Bad Children Can Happen To Good Parents

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When a child demonstrates unhealthy behavior, the root of the problem is due to actions of the parents.Some children have a genetic predisposition to bad behavior and are more difficult to raise than others. The notion of 'there are no bad children, only bad parents' has been the cross parents have had to bear for decades, placing guilt for difficult children squarely on them. For years, classical and modern psychology suggested that when a child demonstrates unhealthy behavior, the root of the problem is due to actions of the parents.

Even parents who believe they have done everything possible are either labeled by others -- or themselves -- as failures as parents.

However, Norman E. Hoffman, Ph.D. firmly disagrees and makes a strong case for why bad children often happen despite the best efforts of parents. His new book, Bad Children Can Happen to Good Parents: A Survival Manual for Parents of Difficult Children, makes the case that sometimes, despite good parenting, a child may go astray. Hoffman introduces readers to a concept some parents and mental health professionals may find surprising: "Uncaring Child Syndrome." Children who suffer from this syndrome lack a sense of guilt and remorse and often blame others for their problems and behavior.

Hoffman delves into not only how to identify this problem, but also the best course of action once a child is diagnosed with "Uncaring Child Syndrome." He wrote the book to aid both parents and professionals.

"I wanted to help parents recognize the early warning signs of uncaring antisocial behavior and eliminate the paralyzing parental 'guilt' and to also help therapists identify, screen and diagnose, and develop appropriate treatment plan for the child with uncaring antisocial behavior," says Hoffman.

The book has been favorably reviewed on Amazon.com by Thomas H. Harrell, Ph.D., professor of psychology at Florida Institute of Technology, and Dr. Phil Sinaikin, psychiatrist and member of The American Board of Psychology and Neurology.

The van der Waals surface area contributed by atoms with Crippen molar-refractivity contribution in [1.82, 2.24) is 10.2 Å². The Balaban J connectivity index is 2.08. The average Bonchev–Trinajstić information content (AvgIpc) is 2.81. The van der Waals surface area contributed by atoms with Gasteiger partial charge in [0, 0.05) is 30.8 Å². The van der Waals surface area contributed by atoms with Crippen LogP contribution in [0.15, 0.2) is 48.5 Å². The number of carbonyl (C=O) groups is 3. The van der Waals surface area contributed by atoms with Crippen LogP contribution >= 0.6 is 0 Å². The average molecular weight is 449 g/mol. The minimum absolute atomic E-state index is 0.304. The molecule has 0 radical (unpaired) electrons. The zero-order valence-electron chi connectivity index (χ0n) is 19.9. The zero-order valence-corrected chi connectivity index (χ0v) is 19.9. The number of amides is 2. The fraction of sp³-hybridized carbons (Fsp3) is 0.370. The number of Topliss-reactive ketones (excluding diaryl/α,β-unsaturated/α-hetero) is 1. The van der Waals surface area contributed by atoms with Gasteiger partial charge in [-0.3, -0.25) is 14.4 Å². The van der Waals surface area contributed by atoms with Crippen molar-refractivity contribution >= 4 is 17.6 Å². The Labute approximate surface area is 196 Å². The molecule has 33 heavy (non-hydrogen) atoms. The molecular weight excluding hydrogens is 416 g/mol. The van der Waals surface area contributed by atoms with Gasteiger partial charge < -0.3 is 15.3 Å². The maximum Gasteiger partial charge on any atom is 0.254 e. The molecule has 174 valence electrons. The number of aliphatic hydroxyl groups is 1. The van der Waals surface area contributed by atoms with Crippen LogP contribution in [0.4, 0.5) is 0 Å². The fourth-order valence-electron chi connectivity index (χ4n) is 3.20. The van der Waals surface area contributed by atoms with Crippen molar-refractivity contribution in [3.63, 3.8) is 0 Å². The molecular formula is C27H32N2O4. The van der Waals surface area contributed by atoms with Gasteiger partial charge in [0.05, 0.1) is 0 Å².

Hoffman said his pro bono service, like his book, is intended to help get families back on track.

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Hoffman, an expert court witness in forensic mental health evaluations, says recognition of the reality of why some children are 'bad' can lead to answers and effective treatment.

"Once parents understand and recognize the problem, the children themselves can also take steps to improving their situation," notes Hoffman. "I want to help children gain feelings of responsibility and accountability as a doorway to improved behavior."

Dr. Norman E. Hoffman, a licensed mental health counselor and marriage and family therapist, specialized in therapy for children at the world-renowned Devereux Foundation. He also completed a one-year clinical internship at the Menninger Memorial Hospital. He conducts workshops which enhance the skills of mental health professionals and is an expert court witness in forensic mental health evaluations.

He is also the founder of The Hoffman Institute (HI) in Daytona Beach. HI was developed to serve families by providing specialized assessments and treatment plans for parents of difficult children. His second book, Bad Children Can Happen to Good Parents, has already resulted in national media appearances including FOX News Live.

Hoffman also has recently established a new program -- the Pro Bono Forensic mental Health Evaluation Program. This is a free mental health evaluation program for parents of difficult children in low to moderate income families. The offer includes the assessment, a report and a treatment plan that might be sufficient to help solve some problems, since not all children need counseling or psychological help, Hoffman said.

An arm of the institute includes the National Board of Forensic Evaluators, an agency endorsed and recognized by the American Counseling Association and the American Mental Health Counselors Association for national certification of forensic mental health expert court evaluators.

Released by The Hoffman Institute

This page is updated on March 15, 2013

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